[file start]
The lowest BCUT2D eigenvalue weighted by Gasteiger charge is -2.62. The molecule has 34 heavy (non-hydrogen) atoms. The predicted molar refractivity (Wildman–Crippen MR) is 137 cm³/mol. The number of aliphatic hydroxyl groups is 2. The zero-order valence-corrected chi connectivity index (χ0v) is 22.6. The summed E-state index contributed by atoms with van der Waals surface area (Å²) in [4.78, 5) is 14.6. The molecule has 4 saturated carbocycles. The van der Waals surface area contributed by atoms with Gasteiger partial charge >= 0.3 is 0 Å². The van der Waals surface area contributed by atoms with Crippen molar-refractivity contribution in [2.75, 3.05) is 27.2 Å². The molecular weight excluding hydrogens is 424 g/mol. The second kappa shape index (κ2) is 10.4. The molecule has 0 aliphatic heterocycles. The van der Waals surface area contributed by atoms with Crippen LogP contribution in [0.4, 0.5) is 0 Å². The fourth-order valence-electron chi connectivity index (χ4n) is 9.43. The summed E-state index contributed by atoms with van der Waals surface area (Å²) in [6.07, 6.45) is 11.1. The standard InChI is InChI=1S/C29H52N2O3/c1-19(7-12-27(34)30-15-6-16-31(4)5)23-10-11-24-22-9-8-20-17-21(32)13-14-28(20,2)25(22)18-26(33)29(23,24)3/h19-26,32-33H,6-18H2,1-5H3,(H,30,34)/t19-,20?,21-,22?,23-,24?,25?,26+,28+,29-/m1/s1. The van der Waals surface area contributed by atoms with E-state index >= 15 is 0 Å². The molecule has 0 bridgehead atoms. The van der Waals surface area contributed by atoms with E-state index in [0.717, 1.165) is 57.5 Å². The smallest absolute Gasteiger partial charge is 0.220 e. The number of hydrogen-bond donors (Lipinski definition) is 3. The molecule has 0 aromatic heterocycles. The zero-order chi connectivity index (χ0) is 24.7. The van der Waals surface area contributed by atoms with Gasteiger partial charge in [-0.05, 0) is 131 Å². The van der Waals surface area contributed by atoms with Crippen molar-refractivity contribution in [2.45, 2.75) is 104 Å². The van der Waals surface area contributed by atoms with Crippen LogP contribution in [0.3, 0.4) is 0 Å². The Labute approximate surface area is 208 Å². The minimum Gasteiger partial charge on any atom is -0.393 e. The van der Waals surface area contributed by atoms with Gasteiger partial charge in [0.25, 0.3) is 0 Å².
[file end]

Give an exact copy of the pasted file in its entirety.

The lowest BCUT2D eigenvalue weighted by Gasteiger charge is -2.62. The molecule has 34 heavy (non-hydrogen) atoms. The predicted molar refractivity (Wildman–Crippen MR) is 137 cm³/mol. The number of aliphatic hydroxyl groups is 2. The zero-order valence-corrected chi connectivity index (χ0v) is 22.6. The summed E-state index contributed by atoms with van der Waals surface area (Å²) in [4.78, 5) is 14.6. The molecule has 4 saturated carbocycles. The van der Waals surface area contributed by atoms with Gasteiger partial charge >= 0.3 is 0 Å². The van der Waals surface area contributed by atoms with Crippen molar-refractivity contribution in [2.75, 3.05) is 27.2 Å². The molecular weight excluding hydrogens is 424 g/mol. The second kappa shape index (κ2) is 10.4. The molecule has 0 aliphatic heterocycles. The van der Waals surface area contributed by atoms with Crippen LogP contribution in [0.4, 0.5) is 0 Å². The fourth-order valence-electron chi connectivity index (χ4n) is 9.43. The summed E-state index contributed by atoms with van der Waals surface area (Å²) in [6.07, 6.45) is 11.1. The standard InChI is InChI=1S/C29H52N2O3/c1-19(7-12-27(34)30-15-6-16-31(4)5)23-10-11-24-22-9-8-20-17-21(32)13-14-28(20,2)25(22)18-26(33)29(23,24)3/h19-26,32-33H,6-18H2,1-5H3,(H,30,34)/t19-,20?,21-,22?,23-,24?,25?,26+,28+,29-/m1/s1. The van der Waals surface area contributed by atoms with E-state index >= 15 is 0 Å². The molecule has 0 bridgehead atoms. The van der Waals surface area contributed by atoms with E-state index in [0.717, 1.165) is 57.5 Å². The smallest absolute Gasteiger partial charge is 0.220 e. The number of hydrogen-bond donors (Lipinski definition) is 3. The molecule has 0 aromatic heterocycles. The zero-order chi connectivity index (χ0) is 24.7. The van der Waals surface area contributed by atoms with Gasteiger partial charge in [-0.05, 0) is 131 Å². The van der Waals surface area contributed by atoms with Crippen molar-refractivity contribution in [2.45, 2.75) is 104 Å². The van der Waals surface area contributed by atoms with Crippen LogP contribution in [0.3, 0.4) is 0 Å². The Labute approximate surface area is 208 Å². The minimum Gasteiger partial charge on any atom is -0.393 e. The van der Waals surface area contributed by atoms with Gasteiger partial charge in [0.25, 0.3) is 0 Å².